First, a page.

Dr Jay's Lab: Musculoskeletal Trauma Lab
The Department of Emergency Medicine has an established laboratory located on the Rhode Island Hospital campus in CORO West, Suite 4.303. This laboratory is staffed by investigators from the Department of Emergency Medicine and the Brown University Division of Engineering. Research activities are focused on Bio-Engineering and Biophotonics Projects which are translationally important to the care of Emergency Medicine patients.
Investigators and Collaborators
Gregory D. Jay, MD, PhD
Dr. Jay is a professor in the Department of Emergency Medicine and Division of Engineering at Brown University. He also serves as an adjunct professor in the Department of Biomedical Sciences at the University of Rhode Island. In addition to his academic activities, he brings almost 25 years of experience as an emergency medicine physician, and he is currently employed in that capacity by University Emergency Medicine Foundation, practicing at Rhode Island Hospital and Miriam Hospital in Providence, Rhode Island. Dr. Jay, who holds an MD, PhD (in experimental pathology) and double bachelor's degrees (in engineering and biochemistry) from State University of New York at Stony Brook, is a member of numerous professional societies and is a journal reviewer for several journals in the fields of engineering, emergency medicine, and several other medical specialties. He holds over a dozen issued patents and pending patent applications covering diverse technologies in pulsus paradoxus monitoring and the lubrication of mammalian joints. He has published 140+ articles in medical and scientific journals and is a recipient of support from NIH. He is co-editor of "Liquid Crystals: Frontiers in Biomedical Applications" (World Scientific Press, 2007). Dr. Jay is also a scientific co-founder of Lµbris, LLC (www.lubris.net) based in Framingham, MA. This startup company is developing biotribological treatments for dry eyes, prevention of posttraumatic osteoarthritis, surgical adhesion prevention and other unmet medical needs. The technology central to the company’s growth after signing a licensing agreement with Novartis is the production of recombinant human PRG4 (lubricin) based on intellectual property and patents awarded to Dr. Jay and licensed to Lµbris.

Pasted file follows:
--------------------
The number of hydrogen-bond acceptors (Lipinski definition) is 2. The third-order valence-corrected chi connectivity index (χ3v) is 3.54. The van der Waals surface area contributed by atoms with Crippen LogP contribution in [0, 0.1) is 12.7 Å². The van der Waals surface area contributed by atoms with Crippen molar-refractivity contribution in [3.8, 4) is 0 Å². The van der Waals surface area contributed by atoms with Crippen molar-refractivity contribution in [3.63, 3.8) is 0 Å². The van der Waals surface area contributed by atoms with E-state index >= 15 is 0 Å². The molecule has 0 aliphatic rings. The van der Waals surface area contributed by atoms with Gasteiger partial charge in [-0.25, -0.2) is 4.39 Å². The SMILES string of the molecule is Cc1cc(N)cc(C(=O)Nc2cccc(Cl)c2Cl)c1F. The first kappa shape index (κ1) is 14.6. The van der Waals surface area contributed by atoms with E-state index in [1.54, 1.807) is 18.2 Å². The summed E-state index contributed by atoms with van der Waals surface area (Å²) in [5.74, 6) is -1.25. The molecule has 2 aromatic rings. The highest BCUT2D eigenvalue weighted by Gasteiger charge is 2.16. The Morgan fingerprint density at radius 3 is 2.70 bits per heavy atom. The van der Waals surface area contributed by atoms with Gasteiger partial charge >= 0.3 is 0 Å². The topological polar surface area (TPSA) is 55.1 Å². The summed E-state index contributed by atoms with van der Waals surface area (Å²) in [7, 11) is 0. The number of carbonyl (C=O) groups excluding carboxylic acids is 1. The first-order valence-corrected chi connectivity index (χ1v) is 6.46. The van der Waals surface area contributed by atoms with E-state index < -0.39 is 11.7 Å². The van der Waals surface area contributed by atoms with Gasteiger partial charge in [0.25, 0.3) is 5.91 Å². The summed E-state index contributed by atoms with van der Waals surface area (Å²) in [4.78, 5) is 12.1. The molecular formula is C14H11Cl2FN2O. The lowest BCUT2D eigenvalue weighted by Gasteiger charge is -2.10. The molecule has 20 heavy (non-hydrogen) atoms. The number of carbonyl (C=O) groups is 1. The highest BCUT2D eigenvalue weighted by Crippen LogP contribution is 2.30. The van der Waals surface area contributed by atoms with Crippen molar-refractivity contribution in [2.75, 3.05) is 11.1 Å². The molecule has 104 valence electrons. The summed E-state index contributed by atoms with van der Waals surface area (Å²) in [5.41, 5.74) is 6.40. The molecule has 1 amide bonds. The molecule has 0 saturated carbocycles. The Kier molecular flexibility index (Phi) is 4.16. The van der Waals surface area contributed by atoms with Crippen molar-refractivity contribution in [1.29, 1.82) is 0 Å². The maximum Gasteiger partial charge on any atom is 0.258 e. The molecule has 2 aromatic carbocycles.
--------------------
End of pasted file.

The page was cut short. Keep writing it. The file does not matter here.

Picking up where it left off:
Ling Zhang, MD
Dr. Ling Zhang is a senior research scientist in the Department of Emergency Medicine, Rhode Island Hospital. She received her MD from Henan Medical University in China. She worked as a research associate and was trained as a molecular and cellular scientist in the Department of Pharmacology and Toxicology at the Virginia Commonwealth University. Dr. Zhang was then appointed as a specialist to study immunology and toxicology. Prior to joining the Department of Emergency Medicine, she was the laboratory manager and senior research scientist investigating molecular mechanism(s) of inter-alpha inhibitor proteins in sepsis in the Department of Medicine at Rhode Island Hospital. Currently, Dr. Zhang is working in Dr. Jay's laboratory studying the molecular signaling pathway of Lubricin in mediating chondroprotection of diarthrodial joints. She has published 20 articles in medical and biological journals. Her primary expertise includes: cell and tissue culture, bone marrow culture, monoclonal antibody production, immunoblotting, ELISA, protein purification, molecular cloning, mutagenesis, siRNA, RNase protection assay, immunostaining, histology, flow cytometry, animal surgery, breeding and genotyping.
What's Happening in the Lab?
Research Developments in the Laboratory
Recent Notable Publications
Iqbal SM, Leonard C, Regmi S, De Rantere D, Tailor P, Ren G, Ishida H, SJ. Pang D, Salo P, Vogel HJ, Hart DA, Waterhouse CC, Jay GD, Schmidt TA, Krawetz RJ. Lubricin/Proteoglycan 4 binds to and regulates the activity of Toll-Like Receptors In Vitro. Scientific Reports. 2016 Jan 11;6:118910. [PMID: 26752378] [PMCID: PMC4707532]